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Civilian Conservation Corps 1938
468th Company, Camp Prescott
Medford, Oregon

(taken from a 1938 yearbook owned by Hazel Gendron)

(Pictures at the bottom)

Names History
Amason, Dwight 
Archie, James J.
Armstrong, Jack H. 
Baker, Johnnie W.
Baker, Kenneth 
Barrett, Vaughn 
Bauman, Fred 
Beaird, Tyler G. 
Bridgeman, Charles W. 
Brown, Clarence E. 
Bruce, Frank 
Bryant, Robert M. 
Burke, Randal 
Butts, Thomas 
Campbell, Marvin 
Canup, Clyde 
Carlile, Louie F.
Catrett, William O. 
Cheatham, Furman 
Collins, James A.
Compton, Fred R. 
Cook, Billy T. 
Cook, Henry C. 
Cordle, T. J. 
Davis, Lonnie E. 
Dixon, Hunter W. 
Dooley, Edgar L. 
Douglas, Raymond 
Duffie, Nichols 
Eason, Charlie 
Egerton, Millard 
Ensley, Arthur 
Erwin, John 
Estes, Earl H. 
Giles, Hubert 
Gilliam, Hobart 
Goetze, Albert C. 
Goodall, J. Robert 
Gordon, William I. 
Graddy, Robert F. 
Greene, Charle F. 
Gregg, James S. 
Gurley, Richard 
Hahn, William N. 
Hamlin, James Y. 
Hembree, Quenton 
Hobbs, Berl M. 
Holder, Lloyd 
Holmes, Charles E. Jr. 
Hooks, Joe T. 
Hubbard, Vernon 
Huckabee, Alfred C. 
Huddleston, Altus 
Hulsey, Joseph 
Ingram, A. C. 
Jones, Ctril C. 
Jones, Paul B. 
Kaylor, Samuel D. 
Kennedy, Lemuel H. 
Kent, R. M. 
Kirby, Clyde G. 
Kirkwood, Frank A.
Kouroupis, George 
Laird, Robert 
Latham, Julius C. 
Lyons, Ray 
McCauley, Oliver A. 
McClellan, Robert A. 
McClung, Harold C. 
McDaniel, Wilburn W. 
McGown, James V. 
McMichael, Carl E. 
McMichael, Charles M 
McNatt, Shelton 
Miller, Willie 
Mize, Joe Jr. 
Pate, Linsey 
Paterson, Toy 
Payne, Robert F. 
Peoples, Alvin
Pittman, Holly B. 
Poore, Pete K. 
Potter, Harold 
Price, Ben 
Pruitt, Hanley D. 
Pugh, LaDon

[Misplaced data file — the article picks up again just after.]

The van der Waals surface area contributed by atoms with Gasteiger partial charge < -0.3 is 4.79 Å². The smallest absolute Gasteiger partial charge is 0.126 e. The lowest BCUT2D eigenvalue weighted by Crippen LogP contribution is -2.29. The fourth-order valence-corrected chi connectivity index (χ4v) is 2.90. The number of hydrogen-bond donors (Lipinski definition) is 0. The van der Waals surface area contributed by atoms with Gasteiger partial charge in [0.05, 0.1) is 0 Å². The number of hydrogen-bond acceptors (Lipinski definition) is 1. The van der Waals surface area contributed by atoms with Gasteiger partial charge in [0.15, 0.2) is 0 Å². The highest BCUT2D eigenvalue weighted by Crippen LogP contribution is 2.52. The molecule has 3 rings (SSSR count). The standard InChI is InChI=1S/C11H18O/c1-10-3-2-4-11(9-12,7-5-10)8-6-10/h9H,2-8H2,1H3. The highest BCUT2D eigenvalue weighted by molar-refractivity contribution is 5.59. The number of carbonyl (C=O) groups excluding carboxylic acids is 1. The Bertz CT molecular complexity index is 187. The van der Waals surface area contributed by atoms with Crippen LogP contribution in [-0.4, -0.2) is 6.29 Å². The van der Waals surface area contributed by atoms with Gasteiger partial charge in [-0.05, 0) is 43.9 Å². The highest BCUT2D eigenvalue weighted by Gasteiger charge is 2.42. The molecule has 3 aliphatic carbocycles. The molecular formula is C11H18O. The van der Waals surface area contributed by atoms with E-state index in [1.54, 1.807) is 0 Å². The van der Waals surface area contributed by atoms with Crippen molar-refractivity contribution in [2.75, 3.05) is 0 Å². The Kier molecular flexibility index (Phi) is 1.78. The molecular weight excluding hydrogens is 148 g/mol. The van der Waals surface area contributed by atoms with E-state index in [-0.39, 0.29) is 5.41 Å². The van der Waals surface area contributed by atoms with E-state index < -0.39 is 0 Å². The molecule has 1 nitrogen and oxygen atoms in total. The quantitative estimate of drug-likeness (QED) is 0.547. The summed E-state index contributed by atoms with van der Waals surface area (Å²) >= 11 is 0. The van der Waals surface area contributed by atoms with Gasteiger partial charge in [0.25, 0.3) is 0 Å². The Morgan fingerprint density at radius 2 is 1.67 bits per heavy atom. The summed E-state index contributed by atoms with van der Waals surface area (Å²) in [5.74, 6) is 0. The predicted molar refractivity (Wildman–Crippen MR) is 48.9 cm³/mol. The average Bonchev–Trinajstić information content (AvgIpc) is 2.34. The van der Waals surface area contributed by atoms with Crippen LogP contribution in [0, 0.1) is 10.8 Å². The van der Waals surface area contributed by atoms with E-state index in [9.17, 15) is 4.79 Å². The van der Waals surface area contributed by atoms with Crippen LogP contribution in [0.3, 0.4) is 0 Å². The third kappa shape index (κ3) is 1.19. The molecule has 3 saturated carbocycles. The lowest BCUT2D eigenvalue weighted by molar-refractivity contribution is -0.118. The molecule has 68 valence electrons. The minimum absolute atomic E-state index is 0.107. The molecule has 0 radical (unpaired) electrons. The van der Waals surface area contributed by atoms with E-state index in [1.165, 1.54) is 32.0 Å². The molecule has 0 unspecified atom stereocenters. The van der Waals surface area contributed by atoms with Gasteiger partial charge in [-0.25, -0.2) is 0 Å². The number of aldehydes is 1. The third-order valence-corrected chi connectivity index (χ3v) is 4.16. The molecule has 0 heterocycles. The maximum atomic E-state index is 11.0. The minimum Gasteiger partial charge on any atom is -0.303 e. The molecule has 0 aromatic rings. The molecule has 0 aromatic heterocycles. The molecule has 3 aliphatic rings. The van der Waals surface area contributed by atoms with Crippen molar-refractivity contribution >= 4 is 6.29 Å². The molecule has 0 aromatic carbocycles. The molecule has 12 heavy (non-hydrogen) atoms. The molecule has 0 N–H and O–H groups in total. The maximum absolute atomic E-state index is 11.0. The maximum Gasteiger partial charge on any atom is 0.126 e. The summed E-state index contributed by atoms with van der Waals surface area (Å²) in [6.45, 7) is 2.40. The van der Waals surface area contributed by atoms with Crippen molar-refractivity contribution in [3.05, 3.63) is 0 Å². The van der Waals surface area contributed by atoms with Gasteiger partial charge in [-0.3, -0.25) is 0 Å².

Rains, Quinton A.
Ray, Vinson 
Richardson, Howard J.
Roberson, James E. 
Rogers, Woodrow 
Sellers, Hosea H. Jr. 
Sisk, James C. Jr. 
Smith, John C. 
Smith, John H. 
Sprayberry, William C.
Starr, Henry C. 
Steele, Leroy G. 
Stinson, Archie E. 
Talley, Howard J. 
Teal, Wallace J. 
Thorpe, Frazier J. 
Truitt, Shelton H. 
VanCleave, Ralph A. 
Walden, Raymond 
Walther, Lyle H.
Watson, Callie B. 
Webber, Eric A. 
White, Joseph 
Whitt, Hoyt 
Wilson, Delmar G. 
Wilson, William B. 
Wood, James R. 
Wright, Joe W. 
 Company 468, Civilian Conservation Corps, was organized on May 18, 1933, they were transported to the camp site, which was located six miles southeast of Oxford, Alabama, at the foot of Cheaha Mountain. The companies arrived and were quartered in tents. The first Company Commander was Capt. Geoffrey Marshall, with Lieut. F. H. Ingram and Lieut. A. H. Bender. Under the direction of these officers, the camp site was cleared and construction began.

 The arrival of the Forestry personnel on June 13, 1933, marked the beginning of the work project, which in a few years was to achieve a name for its’ self. 

 Capt. William D. Britt assumed command of the company on October 5, 1933. Late in the afternoon of November 17, 1933, a tornado struck camp, demolishing the mess hall, water tank, and the Park Service Garage. The barracks were lifted from their blocks, but fortunately there were no serious injuries. In a week’s time a new mess hall was constructed, and the men were able to enjoy thanksgiving dinner in it.